Last Updated: Mon, February 4, 2019
Appeals against California's low-carbon fuel standard by transportation industry interests failed this month at the 9th U.S. Circuit Court of Appeals level.
The regulation, which became law in 2006, and went into effect January 1, 2011, is the State of California's attempt to reduce greenhouse gas emissions by the transportation industry. The law was passed by the California Legislature, and is implemented by the California Air Resources Board.
Claiming a violation of the federal Commerce Clause, the appeal was brought by farm trade groups, fuel producers and the American Trucking Association. Their claim was that California's regulation violated interstate commerce by attempting to control commerce originating from outside the state.
Judges in the case stood on their belief that the state legislature reasoning behind the stricter California standard was concern that climate change, and particularly global warming, presented a risk to California.
“With its long coastlines vulnerable to rising waters, large population that needs food and water, sizable deserts that can expand with sustained increased heat, and vast forests that may become tinderboxes with too little rain, California is uniquely vulnerable to the perils of global warming,” the judges wrote.
Undeterred by the concerns of those who made the appeal, 9th Circuit Court judges recommended that California legislators continue to look into ways to further curb emissions.
“California should be encouraged to continue and to expand its efforts to find a workable solution to lower carbon emissions, or to slow their rise,” the appeals court said. “If no such solution is found, California residents and people worldwide will suffer great harm. We will not at the outset block California from developing this innovative, nondiscriminatory regulation to impede global warming.”
The judges noted that CARB was merely acting to reduce California’s rate of greenhouse gas emissions based on the finding of the State Legislature that “global warming poses a serious threat to the economic well-being, public health, natural resources, and the environment of California.”
Meanwhile, outside California the federal Environmental Protection Agency is working on a new initiative to update its existing clean trucks regulations; which they expect to roll out in 2020 and fully implement by 2024.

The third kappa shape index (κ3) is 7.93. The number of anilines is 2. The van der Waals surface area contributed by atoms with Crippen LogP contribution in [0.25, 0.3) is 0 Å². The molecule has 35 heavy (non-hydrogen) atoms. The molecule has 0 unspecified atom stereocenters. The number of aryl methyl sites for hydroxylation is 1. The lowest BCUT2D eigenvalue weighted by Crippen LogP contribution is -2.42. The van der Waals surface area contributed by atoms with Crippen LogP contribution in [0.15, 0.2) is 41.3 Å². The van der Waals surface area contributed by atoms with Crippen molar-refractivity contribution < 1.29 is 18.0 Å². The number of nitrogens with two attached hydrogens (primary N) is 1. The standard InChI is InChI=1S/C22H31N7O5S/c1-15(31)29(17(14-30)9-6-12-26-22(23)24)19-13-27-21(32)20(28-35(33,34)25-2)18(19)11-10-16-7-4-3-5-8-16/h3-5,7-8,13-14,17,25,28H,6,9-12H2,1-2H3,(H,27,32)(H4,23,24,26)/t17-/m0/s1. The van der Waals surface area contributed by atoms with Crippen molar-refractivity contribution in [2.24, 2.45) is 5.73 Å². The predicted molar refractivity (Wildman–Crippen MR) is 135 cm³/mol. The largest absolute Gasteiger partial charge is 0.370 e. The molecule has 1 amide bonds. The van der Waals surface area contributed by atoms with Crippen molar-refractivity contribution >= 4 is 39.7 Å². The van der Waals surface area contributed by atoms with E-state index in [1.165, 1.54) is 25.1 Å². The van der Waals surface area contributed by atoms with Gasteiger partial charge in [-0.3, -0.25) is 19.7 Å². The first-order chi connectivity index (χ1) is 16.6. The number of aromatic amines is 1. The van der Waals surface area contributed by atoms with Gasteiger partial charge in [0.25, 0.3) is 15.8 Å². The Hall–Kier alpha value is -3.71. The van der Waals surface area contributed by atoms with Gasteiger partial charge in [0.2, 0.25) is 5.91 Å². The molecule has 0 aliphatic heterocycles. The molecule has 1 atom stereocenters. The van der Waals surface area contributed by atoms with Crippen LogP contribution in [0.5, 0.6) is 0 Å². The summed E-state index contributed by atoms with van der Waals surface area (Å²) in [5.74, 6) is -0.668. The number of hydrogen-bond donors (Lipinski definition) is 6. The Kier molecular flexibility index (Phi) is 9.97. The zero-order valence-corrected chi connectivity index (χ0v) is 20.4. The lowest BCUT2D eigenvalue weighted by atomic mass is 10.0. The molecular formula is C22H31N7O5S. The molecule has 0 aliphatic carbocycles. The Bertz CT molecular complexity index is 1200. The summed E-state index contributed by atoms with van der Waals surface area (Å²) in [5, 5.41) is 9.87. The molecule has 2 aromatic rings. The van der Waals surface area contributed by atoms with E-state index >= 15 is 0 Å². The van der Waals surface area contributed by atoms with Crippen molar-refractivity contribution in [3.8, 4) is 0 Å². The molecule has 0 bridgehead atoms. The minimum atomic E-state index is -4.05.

Efforts to curb nitrogen oxide emissions from heavy duty diesel trucks during the period 2007 to 2017 have been successful to the tune of a 40-percent reduction, according to EPA spokesmen. But they add that there is "more work to be done."
That's because they estimate that by 2025 heavy duty diesel trucks will account for one-third of all NOx emissions by the transportation industry.
The EPA's efforts to curb those emissions will be taking a close look at requirements for on-board diagnosing, using modern and advanced technologies to aid with compliance, and looking at programs to implement annual engine recertification.
This federal agency action came about because of petitions submitted by 20 state and local government agencies asking the agency to update emission standards, as the last revision was back in 2000.
The EPA acknowledged that technology and manufacturing have increased beyond that necessary to meet the regulations from more than 16 years ago. The EPA will work closely with California's CARB in order to work out proposals for all 50 states, and to streamline compliance for manufacturers. This new effort is to be named the Cleaner Truck Initiative.
California spokespeople say they will welcome new EPA emission regulations as long as they are strict enough; claiming that more than half of the trucks that drive throughout California are registered in other states.
John Mies, manager of corporate communications for Volvo Group North America, said his company supports the EPA further investigating whether further emissions regulations are needed.
“This is a great opportunity to update and streamline the certification and compliance processes, ensuring a focus on real-world emissions control with minimal impediment to market vitality,” he said.
Bill Sullivan, ATA’s executive vice president of advocacy, also supports the EPA for further investigating NOx standards, hoping that new national regulations will ease the burden of a myriad of individual state standards.
Jennifer Rumsey, vice president of diesel engine maker Cummins, Inc., agrees that more should be done to reduce emissions. She, too, hopes that new, streamlined regulations will help manufacturers develop more cost-effective, but lower-emission engine designs.
Jed Mandel, president of the Truck and Engine Manufacturers Association, echoes the others. He stated that they have worked with the EPA in the past and are ready to do it again. He's optimistic that new national emission regulations will give engine manufacturers enough lead time for those manufacturers.
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